Alternative History
Texas German
Spoken in Texas
Region Texas Hill Country
Total speakers ~15,000, declining
Language family Indo-European
  • Germanic
    • West Germanic
      • High German
        • Texas German
Language codes
ISO 639-1 None
ISO 639-2
ISO 639-3

Texas German is a dialect of the German language that is spoken by descendants of German immigrants who settled in the Texas Hill Country region in the mid-19th century. These immigrants founded the towns of New Braunfels, Fredericksburg, Boerne, Schulenburg, Weimar, and Comfort. Most German Texans continued to speak German in their homes and communities, aided by an influx of Germans leaving Europe due to both World Wars. Due to the growth of these communities during World War I and World War II, Texas German speakers drifted toward Standard German and English, and few passed the language to their descendants.

The dialect is growing extinct, as it is now spoken almost exclusively by a few elderly German Texans, whereas their children tend to speak more Standard German than Texas German. Currently, Dr. Hans Boas at the University of Texas is recording and studying the dialect, building on research originally performed by Glenn Gilbert in the 1960s.

Current distribution and population[]

File:Map of Texas highlighting Gillespie County.svg

Gillespie County

Some 38,493 people report speaking German at home in Fredericksburg[1], the town with the largest community of Texas German speakers, where they constitute 12.48% of the total population, 9,840 in New Braunfels[2], 13,250 in Schulenburg[2], 985 in Stonewall[3] 670 in Boerne[2], 965 in Harper[4], 845 in Comfort[5] and 719 in Weimar[2], all of which lie in the traditional Texas German heartland of the Hill Country. Gillespie County, with the communities of Fredericksburg, Harper, Stonewall, and Luckenbach, has a German-speaking population of 23,270, 11.51% of the county's total population. Almost all of these speakers are in either the 18-64 or the +65 age groups. 89,837 German-speakers reside in the State of Texas[2], but most of those are probably not Texas German speakers.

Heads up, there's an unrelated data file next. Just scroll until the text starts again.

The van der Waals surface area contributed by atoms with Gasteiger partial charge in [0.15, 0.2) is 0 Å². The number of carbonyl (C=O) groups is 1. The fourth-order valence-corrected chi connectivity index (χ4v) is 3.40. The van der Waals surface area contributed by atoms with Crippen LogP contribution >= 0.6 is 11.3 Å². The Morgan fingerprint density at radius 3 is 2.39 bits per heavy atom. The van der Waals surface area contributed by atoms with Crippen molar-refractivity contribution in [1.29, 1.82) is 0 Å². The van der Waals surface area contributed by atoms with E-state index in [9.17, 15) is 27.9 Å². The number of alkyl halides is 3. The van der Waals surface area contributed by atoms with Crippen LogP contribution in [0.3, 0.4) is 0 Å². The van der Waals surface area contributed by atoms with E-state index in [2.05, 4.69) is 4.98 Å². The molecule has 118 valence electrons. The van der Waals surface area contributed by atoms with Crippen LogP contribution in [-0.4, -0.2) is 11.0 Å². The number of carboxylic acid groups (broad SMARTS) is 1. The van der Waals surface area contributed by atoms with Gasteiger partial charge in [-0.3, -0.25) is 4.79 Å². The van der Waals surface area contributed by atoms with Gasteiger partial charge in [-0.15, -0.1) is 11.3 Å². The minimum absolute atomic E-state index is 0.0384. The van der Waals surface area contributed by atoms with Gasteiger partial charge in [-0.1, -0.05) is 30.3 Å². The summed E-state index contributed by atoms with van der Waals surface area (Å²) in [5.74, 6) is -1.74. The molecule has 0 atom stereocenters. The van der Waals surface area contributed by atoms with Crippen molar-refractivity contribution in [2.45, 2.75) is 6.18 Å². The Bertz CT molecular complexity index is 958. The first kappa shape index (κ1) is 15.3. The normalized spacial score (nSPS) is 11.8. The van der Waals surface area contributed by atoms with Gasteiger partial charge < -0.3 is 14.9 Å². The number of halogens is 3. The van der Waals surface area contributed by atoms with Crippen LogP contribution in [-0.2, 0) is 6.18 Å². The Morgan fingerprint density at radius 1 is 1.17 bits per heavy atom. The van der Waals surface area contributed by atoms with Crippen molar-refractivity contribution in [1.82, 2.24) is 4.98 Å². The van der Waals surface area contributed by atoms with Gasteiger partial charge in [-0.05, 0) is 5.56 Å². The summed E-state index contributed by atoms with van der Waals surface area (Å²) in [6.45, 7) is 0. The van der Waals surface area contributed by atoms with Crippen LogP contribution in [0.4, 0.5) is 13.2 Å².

Comparisons with German and English[]

Texas German is intelligible to anyone with an understanding of continental German, though it adapted to U.S. measurement and legal terminologies. German words were invented or English was "Germanicized" for words not present in 19th century German. Since the Second World War, however, and the invention of mass media such as television and the internet, Texas German has become more aligned to mainstream German, leaving a number of 'Americanisms' for the original German words.

Refer to the table below for some examples of differences:

Texas German Literal translation Standard German English
Stinkkatze Stinkcat Stinktier skunk
Luftschiff Airship Flugzeug airplane
County County Kreis county
Blanket Blanket Decke blanket
all every/gone alle / leer gone

Another unique tendency is the frequency of the use of the genitive case amongst Texan Germans. It is much more common to hear "Das ist meines Bruders Haus" or "Das ist das Haus meines Bruders" than to hear "Das ist das Haus von meinem Bruder." The common preposition "von" is usually avoided in common speech in Texan German to this day. Another "throwback" would be the dative ending "-e" for masculine / neuter nouns in the case where the noun is emphasized. A Texan German would tend to say "Dem Kinde gab ich ein Buch" instead of "Dem Kind habe ich ein Buch gegeben." It is also a tendency to use the simple past, rather than present perfect, as well as the simple Konjunktiv II form of verbs. This is an influence of English on the colloquial language in Texas.

Texan German seems to have a distinct dialect comparable to middle German dialects from Germany, though this is shifting in the last 20 years. While the Texan German dialect is receding as the population moves more toward standard German, there is a trend of Germans from Prussian states such as East and West Prussia to move into Texas, looking for new opportunities, and also bringing with them their distinct variety of German with them. As this occurs, Texan German is slowly melding with Prussian German in pronunciation.

See also[]

Flag of Texas Texas portal
  • Pennsylvania German
  • Plautdietsch
  • Hutterite German
  • Texas Allgemeiner Zeitung